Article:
The Maldives, a paradise nation of over a thousand coral islands nestled in the heart of the Indian Ocean, is my birthplace and my sanctuary.
I grew up to the rhythmic sound of the Indian Ocean’s waves arriving on my island’s shores. Even after 26 years, this nostalgic sound soothes me.
Pristine beaches, vibrant coral reefs, and crystal-clear waters were the backdrop of my childhood adventures.
This mighty ocean has always been our lifeblood, our playground, and the source of our sustenance for generations.
Unfortunately, Maldives is also the lowest lying country in the world. We sit perilously close to the ocean’s surface. Our 1,200 islands are an average of just 1.5 metres above it. Some are even lower.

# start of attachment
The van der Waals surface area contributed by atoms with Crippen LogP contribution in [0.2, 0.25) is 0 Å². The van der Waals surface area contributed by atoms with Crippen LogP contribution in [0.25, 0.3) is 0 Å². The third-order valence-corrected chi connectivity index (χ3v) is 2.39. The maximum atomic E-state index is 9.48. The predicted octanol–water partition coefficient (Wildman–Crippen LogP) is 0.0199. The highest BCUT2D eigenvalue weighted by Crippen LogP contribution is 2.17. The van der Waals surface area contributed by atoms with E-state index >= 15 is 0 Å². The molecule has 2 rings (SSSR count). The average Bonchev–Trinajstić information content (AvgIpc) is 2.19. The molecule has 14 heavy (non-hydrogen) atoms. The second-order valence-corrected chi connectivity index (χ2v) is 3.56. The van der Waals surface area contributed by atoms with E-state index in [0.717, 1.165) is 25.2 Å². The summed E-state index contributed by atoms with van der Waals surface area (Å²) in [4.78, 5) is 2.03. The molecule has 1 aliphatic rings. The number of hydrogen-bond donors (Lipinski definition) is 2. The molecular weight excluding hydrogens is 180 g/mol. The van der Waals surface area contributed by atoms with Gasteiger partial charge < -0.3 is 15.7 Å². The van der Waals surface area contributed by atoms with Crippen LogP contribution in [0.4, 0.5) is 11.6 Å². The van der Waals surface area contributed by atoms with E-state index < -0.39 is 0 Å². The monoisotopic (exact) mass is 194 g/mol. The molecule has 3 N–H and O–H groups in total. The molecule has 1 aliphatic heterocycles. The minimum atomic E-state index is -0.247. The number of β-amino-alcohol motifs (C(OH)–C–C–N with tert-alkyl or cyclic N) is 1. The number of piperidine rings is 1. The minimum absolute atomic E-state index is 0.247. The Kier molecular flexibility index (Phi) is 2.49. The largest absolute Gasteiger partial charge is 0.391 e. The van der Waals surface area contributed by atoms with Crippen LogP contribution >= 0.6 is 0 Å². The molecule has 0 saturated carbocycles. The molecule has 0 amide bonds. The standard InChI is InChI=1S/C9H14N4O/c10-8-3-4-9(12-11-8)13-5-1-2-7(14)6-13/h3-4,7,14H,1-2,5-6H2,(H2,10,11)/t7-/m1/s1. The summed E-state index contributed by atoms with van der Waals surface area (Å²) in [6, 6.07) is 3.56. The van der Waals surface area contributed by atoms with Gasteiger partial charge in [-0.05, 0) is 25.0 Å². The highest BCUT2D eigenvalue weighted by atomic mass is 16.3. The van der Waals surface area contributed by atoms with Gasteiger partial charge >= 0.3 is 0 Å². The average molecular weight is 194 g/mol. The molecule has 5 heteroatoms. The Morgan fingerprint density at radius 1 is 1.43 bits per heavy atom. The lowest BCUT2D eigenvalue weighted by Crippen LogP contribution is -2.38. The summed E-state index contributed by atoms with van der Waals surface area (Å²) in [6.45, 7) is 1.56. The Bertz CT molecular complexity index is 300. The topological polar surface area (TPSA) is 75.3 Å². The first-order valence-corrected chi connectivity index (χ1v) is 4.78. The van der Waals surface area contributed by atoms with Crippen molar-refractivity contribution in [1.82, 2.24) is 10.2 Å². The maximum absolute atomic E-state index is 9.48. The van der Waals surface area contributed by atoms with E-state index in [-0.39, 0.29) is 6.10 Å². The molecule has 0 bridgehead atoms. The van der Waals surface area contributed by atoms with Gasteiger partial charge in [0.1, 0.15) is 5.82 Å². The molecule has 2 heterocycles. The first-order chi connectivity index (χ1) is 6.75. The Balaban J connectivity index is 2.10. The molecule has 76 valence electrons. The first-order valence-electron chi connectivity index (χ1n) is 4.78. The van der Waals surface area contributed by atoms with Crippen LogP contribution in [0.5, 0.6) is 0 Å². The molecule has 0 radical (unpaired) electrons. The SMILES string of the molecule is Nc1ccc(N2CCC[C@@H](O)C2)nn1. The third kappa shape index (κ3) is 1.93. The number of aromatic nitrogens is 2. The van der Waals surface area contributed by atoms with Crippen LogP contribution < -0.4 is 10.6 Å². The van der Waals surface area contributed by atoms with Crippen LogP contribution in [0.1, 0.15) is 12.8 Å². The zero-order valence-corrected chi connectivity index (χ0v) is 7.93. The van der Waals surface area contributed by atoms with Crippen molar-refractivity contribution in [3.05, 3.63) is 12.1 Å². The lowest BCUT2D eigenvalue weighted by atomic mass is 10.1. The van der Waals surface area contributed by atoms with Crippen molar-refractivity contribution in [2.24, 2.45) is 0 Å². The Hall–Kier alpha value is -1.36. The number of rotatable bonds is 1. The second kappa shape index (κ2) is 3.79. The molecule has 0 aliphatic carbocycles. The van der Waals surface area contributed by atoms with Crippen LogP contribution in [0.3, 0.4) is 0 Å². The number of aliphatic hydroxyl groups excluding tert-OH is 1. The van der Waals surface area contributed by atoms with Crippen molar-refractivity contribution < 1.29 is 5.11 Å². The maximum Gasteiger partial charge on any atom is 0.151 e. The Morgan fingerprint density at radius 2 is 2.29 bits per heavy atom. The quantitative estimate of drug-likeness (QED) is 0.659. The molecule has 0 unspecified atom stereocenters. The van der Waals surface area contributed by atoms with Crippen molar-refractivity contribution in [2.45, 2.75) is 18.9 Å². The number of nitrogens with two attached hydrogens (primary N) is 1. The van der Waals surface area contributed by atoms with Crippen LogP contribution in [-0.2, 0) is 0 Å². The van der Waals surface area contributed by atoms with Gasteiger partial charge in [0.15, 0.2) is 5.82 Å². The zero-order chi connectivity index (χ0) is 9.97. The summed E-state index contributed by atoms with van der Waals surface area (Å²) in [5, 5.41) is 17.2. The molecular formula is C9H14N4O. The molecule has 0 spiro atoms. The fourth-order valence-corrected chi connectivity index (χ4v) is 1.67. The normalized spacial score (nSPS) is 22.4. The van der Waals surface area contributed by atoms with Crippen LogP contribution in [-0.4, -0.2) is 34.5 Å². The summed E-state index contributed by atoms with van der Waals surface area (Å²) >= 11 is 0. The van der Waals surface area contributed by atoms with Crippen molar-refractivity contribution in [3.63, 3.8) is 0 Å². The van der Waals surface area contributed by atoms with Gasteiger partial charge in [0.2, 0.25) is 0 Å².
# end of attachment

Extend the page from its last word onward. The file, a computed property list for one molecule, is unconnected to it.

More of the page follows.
This geographic disadvantage has put us on the frontlines of the climate crisis — and we’re living through the chilling consequences right now.
Every year, as the planet warms and sea levels rise, the waves are edging ever closer, seizing our land.
My island home is sinking.
The ocean, which once symbolised an endless source of beauty and abundance to my people, is now threatening our very existence.
The country I call home could disappear completely by the end of this century — swallowed by the rising seas.
It’s terrifying. A stark and distressing reality that keeps us young people awake at night.
(Naff Asim is a 26-year-old climate activist from Maldives. She’s been working as a marine biologist and environmental consultant across the country since 2016. She regularly collaborates with international organizations and has helped establish Marine Protected Areas in the Maldives to replenish marine biodiversity, increase food security and increase communities’ incomes.)